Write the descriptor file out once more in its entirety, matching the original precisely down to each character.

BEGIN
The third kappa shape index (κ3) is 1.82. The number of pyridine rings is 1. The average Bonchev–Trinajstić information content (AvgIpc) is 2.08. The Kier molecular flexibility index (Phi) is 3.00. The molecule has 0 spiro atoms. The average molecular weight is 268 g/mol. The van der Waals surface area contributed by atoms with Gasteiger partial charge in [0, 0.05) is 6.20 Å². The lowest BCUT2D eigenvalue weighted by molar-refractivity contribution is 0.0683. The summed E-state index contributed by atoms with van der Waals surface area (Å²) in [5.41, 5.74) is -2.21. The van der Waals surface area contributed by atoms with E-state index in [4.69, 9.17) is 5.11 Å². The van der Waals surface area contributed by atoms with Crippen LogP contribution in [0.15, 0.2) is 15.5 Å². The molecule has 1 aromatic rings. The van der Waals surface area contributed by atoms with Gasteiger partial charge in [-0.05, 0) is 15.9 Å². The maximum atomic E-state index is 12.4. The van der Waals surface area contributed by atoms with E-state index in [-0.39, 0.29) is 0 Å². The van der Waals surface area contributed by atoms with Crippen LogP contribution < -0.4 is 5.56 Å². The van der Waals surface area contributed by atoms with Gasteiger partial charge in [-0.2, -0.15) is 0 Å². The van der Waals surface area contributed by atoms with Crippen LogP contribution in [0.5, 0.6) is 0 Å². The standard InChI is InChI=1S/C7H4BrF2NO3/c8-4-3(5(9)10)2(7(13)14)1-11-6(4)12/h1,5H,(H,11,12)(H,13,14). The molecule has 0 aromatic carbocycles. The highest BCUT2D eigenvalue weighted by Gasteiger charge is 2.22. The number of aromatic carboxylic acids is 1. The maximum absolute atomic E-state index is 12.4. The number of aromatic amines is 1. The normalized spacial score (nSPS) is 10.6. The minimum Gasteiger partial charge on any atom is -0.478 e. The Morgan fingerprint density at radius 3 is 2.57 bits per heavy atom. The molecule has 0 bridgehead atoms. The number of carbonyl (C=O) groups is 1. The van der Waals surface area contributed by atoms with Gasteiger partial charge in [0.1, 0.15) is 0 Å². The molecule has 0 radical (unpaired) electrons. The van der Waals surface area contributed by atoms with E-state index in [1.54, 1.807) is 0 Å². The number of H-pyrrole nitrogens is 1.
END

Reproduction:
The third kappa shape index (κ3) is 1.82. The number of pyridine rings is 1. The average Bonchev–Trinajstić information content (AvgIpc) is 2.08. The Kier molecular flexibility index (Phi) is 3.00. The molecule has 0 spiro atoms. The average molecular weight is 268 g/mol. The van der Waals surface area contributed by atoms with Gasteiger partial charge in [0, 0.05) is 6.20 Å². The lowest BCUT2D eigenvalue weighted by molar-refractivity contribution is 0.0683. The summed E-state index contributed by atoms with van der Waals surface area (Å²) in [5.41, 5.74) is -2.21. The van der Waals surface area contributed by atoms with E-state index in [4.69, 9.17) is 5.11 Å². The van der Waals surface area contributed by atoms with Crippen LogP contribution in [0.15, 0.2) is 15.5 Å². The molecule has 1 aromatic rings. The van der Waals surface area contributed by atoms with Gasteiger partial charge in [-0.05, 0) is 15.9 Å². The maximum atomic E-state index is 12.4. The van der Waals surface area contributed by atoms with E-state index in [-0.39, 0.29) is 0 Å². The van der Waals surface area contributed by atoms with Crippen LogP contribution < -0.4 is 5.56 Å². The van der Waals surface area contributed by atoms with Gasteiger partial charge in [-0.2, -0.15) is 0 Å². The van der Waals surface area contributed by atoms with Crippen LogP contribution in [0.5, 0.6) is 0 Å². The standard InChI is InChI=1S/C7H4BrF2NO3/c8-4-3(5(9)10)2(7(13)14)1-11-6(4)12/h1,5H,(H,11,12)(H,13,14). The molecule has 0 aromatic carbocycles. The highest BCUT2D eigenvalue weighted by Gasteiger charge is 2.22. The number of aromatic carboxylic acids is 1. The maximum absolute atomic E-state index is 12.4. The number of aromatic amines is 1. The normalized spacial score (nSPS) is 10.6. The minimum Gasteiger partial charge on any atom is -0.478 e. The Morgan fingerprint density at radius 3 is 2.57 bits per heavy atom. The molecule has 0 bridgehead atoms. The number of carbonyl (C=O) groups is 1. The van der Waals surface area contributed by atoms with Gasteiger partial charge in [0.1, 0.15) is 0 Å². The molecule has 0 radical (unpaired) electrons. The van der Waals surface area contributed by atoms with E-state index in [1.54, 1.807) is 0 Å². The number of H-pyrrole nitrogens is 1.